I wrote a post in June of 2009 called Calling Bullshit on Social Media. The goal of the post was to put twitter, and facebook, into an honest perspective, given all the hype and idiocy surrounding the phrase social media. It was picked up all over, as echo-chamber articles about social media often are, and has well over 100 comments and links to it.
In the six months since then my use of twitter has increased, warranting a follow up post.
I don’t retract what I said – but now I have more experience to explore similiar points.
Stats: I’ve been on twitter for 7 months. My follower count has doubled to 3000+ since the above post, while I’m still following about the same, ~350. Total tweet count is 1500+ over the 7 months I’ve been on twitter (@berkun). Which is an average of 7 tweets a day (although I’m not on every day).
- Despite its problems, the fact is people who like spreading information use twitter. I’m an independent writer and need all the mediums I can find to spread my work. My blog has thousands of subscribers, my books have sold thousands of copies, but posting a link to new writings on twitter spreads faster and, seemingly, wider. Even if all the criticisms are true, the people currently on twitter are people who like to spread things. And they do. It’s heavily populated by people who like to forward, email, tweet, post, blog, telegraph and anything else. I’m sure my traffic and book sales have benefited from being active on twitter. And I’m grateful for readers on twitter, just as am for the blog and the books.
- Twitter is fun in bursts and handy on the road. There is a breezy, sarcastic, side comment rich flavor to twitter, which makes it enjoyable if you’re on it enough. This seem possible only if you’re staring at a monitor most of the day, which many are. But if you’re not, twitter won’t make much sense. I doubt taxi cab drivers or anyone working retail will ever be a strong part of the mix. Twitter is fun as a break, as an aside, but if you show up expecting an event it doesn’t make much sense. If you travel often, a decent following guarantees someone can recommend something you need in that place, which is handy and life affirming in a good Samaritan kind of way. But is still something a concierge could do nearly as well.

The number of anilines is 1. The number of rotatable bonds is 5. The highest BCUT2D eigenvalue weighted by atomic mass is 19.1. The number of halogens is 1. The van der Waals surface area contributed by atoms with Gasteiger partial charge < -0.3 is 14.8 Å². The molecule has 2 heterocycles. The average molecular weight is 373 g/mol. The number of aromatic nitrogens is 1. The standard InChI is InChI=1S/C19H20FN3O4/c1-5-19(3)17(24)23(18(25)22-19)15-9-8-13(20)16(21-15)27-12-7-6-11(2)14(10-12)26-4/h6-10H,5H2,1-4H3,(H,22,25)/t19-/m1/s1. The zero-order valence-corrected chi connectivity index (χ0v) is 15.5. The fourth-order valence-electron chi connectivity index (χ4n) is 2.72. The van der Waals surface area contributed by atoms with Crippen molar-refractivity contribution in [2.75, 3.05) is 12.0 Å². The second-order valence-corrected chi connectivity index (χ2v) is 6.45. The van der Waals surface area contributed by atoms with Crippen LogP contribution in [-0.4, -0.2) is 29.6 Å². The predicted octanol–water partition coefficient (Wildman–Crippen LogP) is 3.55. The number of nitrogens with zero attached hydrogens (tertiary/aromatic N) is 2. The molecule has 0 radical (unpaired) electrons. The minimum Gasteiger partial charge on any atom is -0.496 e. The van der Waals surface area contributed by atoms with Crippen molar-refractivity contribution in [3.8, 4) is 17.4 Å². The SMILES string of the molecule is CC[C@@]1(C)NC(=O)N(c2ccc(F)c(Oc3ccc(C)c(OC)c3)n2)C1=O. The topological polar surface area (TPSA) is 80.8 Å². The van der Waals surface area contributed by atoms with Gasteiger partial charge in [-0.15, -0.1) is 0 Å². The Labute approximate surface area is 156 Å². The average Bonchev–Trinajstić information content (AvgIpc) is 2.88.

- It’s clear many people are free (or distracted) much of the time. It is amazing how quickly, during the work day, I see things retweeted, or get comments on my blog posts that originated from twitter. I’m grateful for this of course. It’s awesome and empowering. But what’s curious is the twitter crowd seems to have notifications for everything on all the time. Someone needs to do some ethnography on the daily work habits of twitter users, but by observation there are many who jump in in and out many times in a half hour, suggesting they’re jumping in and out of their actual work frequently.
- Some of the positives are artifacts of the new. In the early days of email, it was amazing who you could get to answer you. This was, in part, because few were using it. Some of the thrill of twitter, where you can chat with various famous people, will decline as usage grows. It’s more an artifact of new media, than the medium of twitter itself. It’s still a new frontier and some if it’s charm will decline with each wave of mainstream users, in similiar fashion to how email and the web changed, and the small town frontier charm fades. It’s easy for megacorp to seem authentic on twitter, when there’s one guy online representing them. But when there is a team of 30 doing it, with the inevitable policies, and protocols, it will feel like something more familiar, and less interesting.